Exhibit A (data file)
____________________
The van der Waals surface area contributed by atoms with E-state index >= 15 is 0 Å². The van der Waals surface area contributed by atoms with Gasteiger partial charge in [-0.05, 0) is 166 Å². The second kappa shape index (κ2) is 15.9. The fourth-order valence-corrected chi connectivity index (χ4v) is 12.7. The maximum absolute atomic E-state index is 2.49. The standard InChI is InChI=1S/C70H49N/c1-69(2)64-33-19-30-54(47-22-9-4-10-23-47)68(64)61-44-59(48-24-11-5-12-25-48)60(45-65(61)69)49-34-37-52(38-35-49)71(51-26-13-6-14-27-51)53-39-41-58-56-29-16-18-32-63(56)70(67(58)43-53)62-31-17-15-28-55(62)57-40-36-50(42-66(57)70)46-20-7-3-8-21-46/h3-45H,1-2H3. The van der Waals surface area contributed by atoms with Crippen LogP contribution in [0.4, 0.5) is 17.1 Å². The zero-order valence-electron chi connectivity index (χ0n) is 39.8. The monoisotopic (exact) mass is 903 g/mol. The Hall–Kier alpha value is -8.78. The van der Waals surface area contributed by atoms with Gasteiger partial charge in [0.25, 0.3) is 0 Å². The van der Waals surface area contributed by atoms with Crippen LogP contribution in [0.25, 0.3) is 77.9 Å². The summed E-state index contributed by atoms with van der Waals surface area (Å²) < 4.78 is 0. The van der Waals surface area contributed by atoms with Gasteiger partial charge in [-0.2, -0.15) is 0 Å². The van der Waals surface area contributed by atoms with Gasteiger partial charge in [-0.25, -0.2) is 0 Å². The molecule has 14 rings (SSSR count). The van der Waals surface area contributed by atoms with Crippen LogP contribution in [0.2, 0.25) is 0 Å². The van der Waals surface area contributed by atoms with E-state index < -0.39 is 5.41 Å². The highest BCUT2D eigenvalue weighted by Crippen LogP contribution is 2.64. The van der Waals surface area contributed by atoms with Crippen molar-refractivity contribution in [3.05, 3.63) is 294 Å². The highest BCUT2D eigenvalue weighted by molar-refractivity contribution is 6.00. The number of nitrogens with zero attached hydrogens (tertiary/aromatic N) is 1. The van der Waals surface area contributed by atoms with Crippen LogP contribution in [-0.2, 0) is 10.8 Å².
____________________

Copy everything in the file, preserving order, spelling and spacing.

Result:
The van der Waals surface area contributed by atoms with E-state index >= 15 is 0 Å². The van der Waals surface area contributed by atoms with Gasteiger partial charge in [-0.05, 0) is 166 Å². The second kappa shape index (κ2) is 15.9. The fourth-order valence-corrected chi connectivity index (χ4v) is 12.7. The maximum absolute atomic E-state index is 2.49. The standard InChI is InChI=1S/C70H49N/c1-69(2)64-33-19-30-54(47-22-9-4-10-23-47)68(64)61-44-59(48-24-11-5-12-25-48)60(45-65(61)69)49-34-37-52(38-35-49)71(51-26-13-6-14-27-51)53-39-41-58-56-29-16-18-32-63(56)70(67(58)43-53)62-31-17-15-28-55(62)57-40-36-50(42-66(57)70)46-20-7-3-8-21-46/h3-45H,1-2H3. The van der Waals surface area contributed by atoms with Crippen LogP contribution in [0.4, 0.5) is 17.1 Å². The zero-order valence-electron chi connectivity index (χ0n) is 39.8. The monoisotopic (exact) mass is 903 g/mol. The Hall–Kier alpha value is -8.78. The van der Waals surface area contributed by atoms with Gasteiger partial charge in [0.25, 0.3) is 0 Å². The van der Waals surface area contributed by atoms with Crippen LogP contribution in [0.25, 0.3) is 77.9 Å². The summed E-state index contributed by atoms with van der Waals surface area (Å²) < 4.78 is 0. The van der Waals surface area contributed by atoms with Gasteiger partial charge in [-0.2, -0.15) is 0 Å². The van der Waals surface area contributed by atoms with Gasteiger partial charge in [-0.25, -0.2) is 0 Å². The molecule has 14 rings (SSSR count). The van der Waals surface area contributed by atoms with Crippen LogP contribution in [0.2, 0.25) is 0 Å². The van der Waals surface area contributed by atoms with E-state index < -0.39 is 5.41 Å². The highest BCUT2D eigenvalue weighted by Crippen LogP contribution is 2.64. The van der Waals surface area contributed by atoms with Crippen molar-refractivity contribution in [3.05, 3.63) is 294 Å². The highest BCUT2D eigenvalue weighted by molar-refractivity contribution is 6.00. The number of nitrogens with zero attached hydrogens (tertiary/aromatic N) is 1. The van der Waals surface area contributed by atoms with Crippen LogP contribution in [-0.2, 0) is 10.8 Å².